The Sun

By Samantha Kline

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The core is the very inside of the sun and is where it gathers all of its energy.Made of nickel, liquid and solid iron, the temperature of this layer is about 15 600 000° K(alvin). Extreme temperatures in this layer cause atoms to collide which makes them fall apart, leading to fusion of the hydrogen atoms. The energy produced by this fusion fuels the sun, allowing the sun to provide light and heat for us on Earth.
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The temperature of this layer is 7 million K(alvin). The photons that were being made in the core are so incredibly fast that they bounce off of each other as they are making their way to the radiation zone. Due to the constant and inevitable collisions, it takes 100, 000 years for photons to make their way through the radiation zone.
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The outer-most layer of the solar interior, the convective zone, has an average temperature is about 2 million° K(alvin.) In this zone the transfer of energy occurs much faster than the radiation zone. It is a lot quickly because of the cooler temperature which allows the hot gasses coming from the inner layers are caused to grow in size and ascend to the top of the convection zone. Once the energy reaches this point it is transferred into the next layer. While the gases are rising their temperature begins to drop, which causes them to lower back into the radiation zone. They then repeat the process and create convection currents.
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Often referred to as the sun's surface, this layer maintains an average temperature of 5800° K(alvin). This layer is also where the Sun’s light is emitted from. It is the only layer that we can see from Earth, it is also the surface where sunspots appear.
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Being the layer above the photosphere, the cromosphere can only be seen during a solar eclipse. Maintaining a temperature of 4500° K(alvin), this layer makes solar flares and prominences.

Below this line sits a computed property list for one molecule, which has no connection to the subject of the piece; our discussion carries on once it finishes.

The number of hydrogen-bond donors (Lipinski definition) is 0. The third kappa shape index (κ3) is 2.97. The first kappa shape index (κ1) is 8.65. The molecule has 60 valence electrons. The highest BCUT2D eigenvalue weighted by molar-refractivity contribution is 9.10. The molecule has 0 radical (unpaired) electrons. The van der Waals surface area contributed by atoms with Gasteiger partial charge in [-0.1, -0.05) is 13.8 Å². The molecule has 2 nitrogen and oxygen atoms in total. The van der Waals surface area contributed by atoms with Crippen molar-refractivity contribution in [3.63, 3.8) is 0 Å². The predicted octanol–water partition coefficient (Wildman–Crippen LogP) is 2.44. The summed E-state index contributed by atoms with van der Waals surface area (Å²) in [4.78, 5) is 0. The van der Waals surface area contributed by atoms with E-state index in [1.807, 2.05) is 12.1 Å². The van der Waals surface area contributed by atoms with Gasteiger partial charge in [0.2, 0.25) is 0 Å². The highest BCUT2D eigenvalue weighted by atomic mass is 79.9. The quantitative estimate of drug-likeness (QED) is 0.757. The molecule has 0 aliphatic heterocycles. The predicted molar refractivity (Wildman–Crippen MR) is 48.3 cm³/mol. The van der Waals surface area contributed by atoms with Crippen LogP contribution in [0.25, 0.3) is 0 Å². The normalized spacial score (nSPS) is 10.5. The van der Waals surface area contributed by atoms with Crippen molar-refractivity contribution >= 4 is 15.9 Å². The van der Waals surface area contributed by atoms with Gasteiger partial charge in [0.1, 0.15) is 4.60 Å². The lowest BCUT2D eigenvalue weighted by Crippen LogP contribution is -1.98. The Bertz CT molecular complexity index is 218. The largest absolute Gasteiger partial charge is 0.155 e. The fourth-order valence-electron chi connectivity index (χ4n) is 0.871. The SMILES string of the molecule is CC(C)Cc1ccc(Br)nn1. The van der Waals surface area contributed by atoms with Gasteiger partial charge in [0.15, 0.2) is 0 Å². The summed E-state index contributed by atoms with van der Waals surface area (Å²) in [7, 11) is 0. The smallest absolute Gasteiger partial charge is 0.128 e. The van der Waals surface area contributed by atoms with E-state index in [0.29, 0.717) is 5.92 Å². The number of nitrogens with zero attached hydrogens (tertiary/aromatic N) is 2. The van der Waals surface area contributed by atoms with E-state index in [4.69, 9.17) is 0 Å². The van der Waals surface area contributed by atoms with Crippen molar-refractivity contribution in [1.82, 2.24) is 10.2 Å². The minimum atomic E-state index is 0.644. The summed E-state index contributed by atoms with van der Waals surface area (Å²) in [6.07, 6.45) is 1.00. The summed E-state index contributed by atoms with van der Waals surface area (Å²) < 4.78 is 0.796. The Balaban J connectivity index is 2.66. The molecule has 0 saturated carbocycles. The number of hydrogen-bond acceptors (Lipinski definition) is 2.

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Extending over a millions kilometers from the sun, the corona is the area surrounding the sun. With its temperature reaching up to 2 million° K(alvin), the corona releases X-ray radiation. Just like the chromosphere, the corona can only be seen during a solar eclipse.
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Seen on the photosphere, sunspots show up as dark spots due to them being cooler than the surrounding region. Sunspots are only temporary, after a bit they return to the solar interior. Occasionally, a sunspot becomes so big that at sunrise or sunset, it can be seen by the naked eye.
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Occurring when there is an explosion on the sun, solar flares take place when stored energy in twisted magnetic fields is suddenly released. The are three categories to define solar flares are x-class flares, m- class flares and c-class flares. X-class flares are rather large and can result in worldwide radio black outs and extreme radiation storms. M-class flares are medium sized and sometimes cause minor radio blackouts in Earth's polar regions. The smallest of the three, C-class flares usually result in very few noticeable effects on Earth.

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Solar prominences or filaments are arcs of gas that erupt from the surface of the Sun. Theycan loop hundreds of thousands of miles into space. Prominences are held above the Sun's surface by strong magnetic fields and can last for several months. At some time in their existence, most will erupt, spewing a plethora of solar material into space.
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The aurora borealis, a.k.a. the Northern Lights, are the result of collisions between gaseous particles in the Earth's atmosphere with charged particles released from the sun's atmosphere. Variations in color are the result of the various types of gas particles that are colliding. The most common auroral color, a pale yellowish-green, is produced by oxygen molecules located around 60 miles above the earth. Rare, all-red auroras are created by high-altitude oxygen, at heights of up to 200 miles. Nitrogen produces blue or purplish-red auroras.